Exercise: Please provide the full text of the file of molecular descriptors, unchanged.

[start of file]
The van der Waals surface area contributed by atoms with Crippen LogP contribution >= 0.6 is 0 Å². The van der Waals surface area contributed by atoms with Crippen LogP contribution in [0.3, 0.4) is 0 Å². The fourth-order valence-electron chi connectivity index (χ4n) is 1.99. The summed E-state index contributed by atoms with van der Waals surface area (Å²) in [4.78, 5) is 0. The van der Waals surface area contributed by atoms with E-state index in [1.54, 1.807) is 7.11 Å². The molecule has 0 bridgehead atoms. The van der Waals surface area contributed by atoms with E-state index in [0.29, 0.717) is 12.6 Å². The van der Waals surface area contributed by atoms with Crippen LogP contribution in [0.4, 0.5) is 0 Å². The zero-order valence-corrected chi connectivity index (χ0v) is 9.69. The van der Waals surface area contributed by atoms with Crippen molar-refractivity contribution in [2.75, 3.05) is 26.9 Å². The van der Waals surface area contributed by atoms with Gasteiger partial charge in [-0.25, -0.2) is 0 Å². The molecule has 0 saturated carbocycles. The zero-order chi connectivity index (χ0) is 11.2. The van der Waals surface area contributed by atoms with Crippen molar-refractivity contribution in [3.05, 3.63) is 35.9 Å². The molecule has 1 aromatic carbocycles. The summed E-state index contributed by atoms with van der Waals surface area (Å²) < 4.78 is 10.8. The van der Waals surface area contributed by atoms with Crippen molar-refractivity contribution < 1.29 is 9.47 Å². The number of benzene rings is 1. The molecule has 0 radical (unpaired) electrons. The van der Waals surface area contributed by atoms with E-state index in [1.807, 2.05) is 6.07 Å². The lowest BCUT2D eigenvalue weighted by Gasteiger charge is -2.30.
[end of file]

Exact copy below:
The van der Waals surface area contributed by atoms with Crippen LogP contribution >= 0.6 is 0 Å². The van der Waals surface area contributed by atoms with Crippen LogP contribution in [0.3, 0.4) is 0 Å². The fourth-order valence-electron chi connectivity index (χ4n) is 1.99. The summed E-state index contributed by atoms with van der Waals surface area (Å²) in [4.78, 5) is 0. The van der Waals surface area contributed by atoms with E-state index in [1.54, 1.807) is 7.11 Å². The molecule has 0 bridgehead atoms. The van der Waals surface area contributed by atoms with E-state index in [0.29, 0.717) is 12.6 Å². The van der Waals surface area contributed by atoms with Crippen LogP contribution in [0.4, 0.5) is 0 Å². The zero-order valence-corrected chi connectivity index (χ0v) is 9.69. The van der Waals surface area contributed by atoms with Crippen molar-refractivity contribution in [2.75, 3.05) is 26.9 Å². The van der Waals surface area contributed by atoms with Gasteiger partial charge in [-0.25, -0.2) is 0 Å². The molecule has 0 saturated carbocycles. The zero-order chi connectivity index (χ0) is 11.2. The van der Waals surface area contributed by atoms with Crippen molar-refractivity contribution in [3.05, 3.63) is 35.9 Å². The molecule has 1 aromatic carbocycles. The summed E-state index contributed by atoms with van der Waals surface area (Å²) < 4.78 is 10.8. The van der Waals surface area contributed by atoms with Crippen molar-refractivity contribution < 1.29 is 9.47 Å². The number of benzene rings is 1. The molecule has 0 radical (unpaired) electrons. The van der Waals surface area contributed by atoms with E-state index in [1.807, 2.05) is 6.07 Å². The lowest BCUT2D eigenvalue weighted by Gasteiger charge is -2.30.